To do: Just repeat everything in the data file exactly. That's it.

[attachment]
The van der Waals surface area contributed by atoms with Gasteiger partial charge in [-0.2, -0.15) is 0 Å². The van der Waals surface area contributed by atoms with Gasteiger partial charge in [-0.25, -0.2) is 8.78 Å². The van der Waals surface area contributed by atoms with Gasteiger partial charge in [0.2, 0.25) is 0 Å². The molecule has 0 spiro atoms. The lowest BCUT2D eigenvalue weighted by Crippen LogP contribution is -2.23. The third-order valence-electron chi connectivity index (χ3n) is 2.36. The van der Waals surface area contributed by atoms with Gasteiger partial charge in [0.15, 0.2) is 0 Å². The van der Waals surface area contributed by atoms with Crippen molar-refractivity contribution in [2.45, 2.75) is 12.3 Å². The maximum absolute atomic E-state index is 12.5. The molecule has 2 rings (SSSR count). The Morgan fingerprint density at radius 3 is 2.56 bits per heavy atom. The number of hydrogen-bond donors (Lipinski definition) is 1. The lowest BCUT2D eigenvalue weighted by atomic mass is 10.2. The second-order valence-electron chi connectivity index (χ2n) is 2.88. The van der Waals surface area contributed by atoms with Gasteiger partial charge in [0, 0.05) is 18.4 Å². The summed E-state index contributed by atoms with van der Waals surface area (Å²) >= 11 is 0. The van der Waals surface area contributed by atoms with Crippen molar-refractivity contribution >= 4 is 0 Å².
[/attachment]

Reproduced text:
The van der Waals surface area contributed by atoms with Gasteiger partial charge in [-0.2, -0.15) is 0 Å². The van der Waals surface area contributed by atoms with Gasteiger partial charge in [-0.25, -0.2) is 8.78 Å². The van der Waals surface area contributed by atoms with Gasteiger partial charge in [0.2, 0.25) is 0 Å². The molecule has 0 spiro atoms. The lowest BCUT2D eigenvalue weighted by Crippen LogP contribution is -2.23. The third-order valence-electron chi connectivity index (χ3n) is 2.36. The van der Waals surface area contributed by atoms with Gasteiger partial charge in [0.15, 0.2) is 0 Å². The van der Waals surface area contributed by atoms with Crippen molar-refractivity contribution in [2.45, 2.75) is 12.3 Å². The maximum absolute atomic E-state index is 12.5. The molecule has 2 rings (SSSR count). The Morgan fingerprint density at radius 3 is 2.56 bits per heavy atom. The number of hydrogen-bond donors (Lipinski definition) is 1. The lowest BCUT2D eigenvalue weighted by atomic mass is 10.2. The second-order valence-electron chi connectivity index (χ2n) is 2.88. The van der Waals surface area contributed by atoms with Gasteiger partial charge in [0, 0.05) is 18.4 Å². The summed E-state index contributed by atoms with van der Waals surface area (Å²) >= 11 is 0. The van der Waals surface area contributed by atoms with Crippen molar-refractivity contribution >= 4 is 0 Å².